No hole goes on for eternity

Reflections on a journey to recovery – Part 3

If you’re reading this, and you’re a professional – thank you. “Together” I did it.

If you’re reading this, and you think you’re me?

Don’t be afraid of “Them”.

Be afraid of what it is within you that made you recognise me.

Don’t fall as far as I did.

Or, do. Fall. Fall, and see what happens. Eventually, you’ll wake up on the cold hard floor, because no hole goes on for eternity. 

When that day comes, and it will, YOU ARE NOT ALONE. 

There are more of us than you could realise. And alcohol is everywhere babe. Everywhere. It’s going to be hard. It’s going to hurt. Actually hurt. You’re going to have to defend your choice of sobriety when “The Girls” want to go out for cocktails. Remember this though – you aren’t alcohol. Your best dress and killer heels, your shapes on the dance floor, your presence – that’s not alcohol. That’s you…

You’re going to hate this. Sobriety I mean. Parts of it with be so alien to you, to society, that you may wonder why on earth you’re doing it. Nobody outside of the circle of trust will understand it, and they may actively try to dissuade you. You’re going to get really good at finding ways around the craving, ways around ordering a bevvy at a restaurant. Friday night at 5pm, that glass won’t be your enemy. It’ll never be your friend, but it won’t be your enemy. It will be filled with something better than booze.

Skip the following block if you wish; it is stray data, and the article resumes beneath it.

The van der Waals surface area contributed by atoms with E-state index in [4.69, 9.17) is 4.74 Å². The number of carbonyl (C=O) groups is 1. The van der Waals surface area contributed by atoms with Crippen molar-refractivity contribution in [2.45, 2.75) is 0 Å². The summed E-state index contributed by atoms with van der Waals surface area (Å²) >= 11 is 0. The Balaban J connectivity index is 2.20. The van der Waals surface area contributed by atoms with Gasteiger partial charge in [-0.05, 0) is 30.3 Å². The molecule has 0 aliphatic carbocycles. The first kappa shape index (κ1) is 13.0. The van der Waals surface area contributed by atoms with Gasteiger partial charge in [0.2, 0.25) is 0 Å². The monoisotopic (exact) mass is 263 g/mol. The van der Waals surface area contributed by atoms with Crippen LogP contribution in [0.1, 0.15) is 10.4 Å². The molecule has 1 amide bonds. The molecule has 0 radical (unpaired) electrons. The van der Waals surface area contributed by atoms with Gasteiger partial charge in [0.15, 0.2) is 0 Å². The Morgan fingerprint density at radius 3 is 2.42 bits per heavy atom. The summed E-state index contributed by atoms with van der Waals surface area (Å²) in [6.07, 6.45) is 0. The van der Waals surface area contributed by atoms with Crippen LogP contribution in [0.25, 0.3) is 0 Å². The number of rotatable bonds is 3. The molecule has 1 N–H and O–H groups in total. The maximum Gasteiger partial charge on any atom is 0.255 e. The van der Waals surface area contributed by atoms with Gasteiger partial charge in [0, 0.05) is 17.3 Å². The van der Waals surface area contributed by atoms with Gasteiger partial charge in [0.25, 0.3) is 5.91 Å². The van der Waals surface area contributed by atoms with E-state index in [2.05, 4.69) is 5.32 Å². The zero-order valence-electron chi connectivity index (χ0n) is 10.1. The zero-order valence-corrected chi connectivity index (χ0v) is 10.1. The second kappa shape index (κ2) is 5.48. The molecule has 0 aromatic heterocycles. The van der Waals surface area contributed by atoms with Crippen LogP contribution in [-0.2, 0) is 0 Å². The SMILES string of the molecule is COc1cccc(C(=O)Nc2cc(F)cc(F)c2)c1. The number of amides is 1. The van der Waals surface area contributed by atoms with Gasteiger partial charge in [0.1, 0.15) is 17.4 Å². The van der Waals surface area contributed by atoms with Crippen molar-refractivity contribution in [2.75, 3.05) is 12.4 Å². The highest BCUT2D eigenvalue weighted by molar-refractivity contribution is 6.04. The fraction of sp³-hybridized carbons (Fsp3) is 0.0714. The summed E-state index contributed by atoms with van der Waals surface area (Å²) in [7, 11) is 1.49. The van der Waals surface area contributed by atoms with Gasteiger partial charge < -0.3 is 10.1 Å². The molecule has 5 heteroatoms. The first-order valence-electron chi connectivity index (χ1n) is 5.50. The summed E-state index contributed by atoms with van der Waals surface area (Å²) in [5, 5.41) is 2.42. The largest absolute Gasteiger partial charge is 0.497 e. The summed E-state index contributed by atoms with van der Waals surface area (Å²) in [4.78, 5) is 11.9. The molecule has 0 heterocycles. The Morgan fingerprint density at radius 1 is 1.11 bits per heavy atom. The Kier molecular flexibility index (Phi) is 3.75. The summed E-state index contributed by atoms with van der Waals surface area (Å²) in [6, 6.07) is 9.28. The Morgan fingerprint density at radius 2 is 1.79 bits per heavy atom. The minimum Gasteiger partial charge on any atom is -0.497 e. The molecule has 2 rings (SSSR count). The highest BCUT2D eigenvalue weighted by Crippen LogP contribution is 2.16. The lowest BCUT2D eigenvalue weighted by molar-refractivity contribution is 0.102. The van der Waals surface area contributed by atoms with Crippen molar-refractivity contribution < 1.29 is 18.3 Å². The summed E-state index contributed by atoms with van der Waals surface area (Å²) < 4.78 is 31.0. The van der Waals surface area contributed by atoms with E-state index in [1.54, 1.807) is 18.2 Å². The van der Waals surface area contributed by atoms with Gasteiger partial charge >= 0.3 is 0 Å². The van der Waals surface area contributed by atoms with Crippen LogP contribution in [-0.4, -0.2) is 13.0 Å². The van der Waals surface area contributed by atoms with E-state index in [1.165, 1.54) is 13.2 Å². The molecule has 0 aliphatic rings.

You’re going to get smart. Proud, and fiercely protective of your journey.

You’re going to want to get off your head. I know, believe me. I still do.               But when I understood that no drink (and I have indeed had many good nights on the sauce) would ever make me feel the way I wanted, it became easier.

 You’re going to have to prove yourself to a blur of faces, and at times it’ll feel like they are not on your side. Don’t get me wrong – I got good people. I was lucky. 

And one day, a hundred and twelve, a thousand and twelve days from now…

You may find what I found this morning.

A hundred and twelve days later, I woke up with my face smooshed into my son’s shoulder.

He’d had a nightmare, but hadn’t woken me up for comfort. What he did instead was to sneak into my bed and cuddle up.

“Baby? Morning, you ok? What’s up love?”

“I had a bad dream….”


“Yeah” he sighed. “But you were there. No more monsters.”


My name is Sara. I am an alcoholic. I have a 100+ reasons why I could drink, because the pain will never go away.

But I am not alone. And Together, I can do this.

With Hope, with Choice, with Regards,


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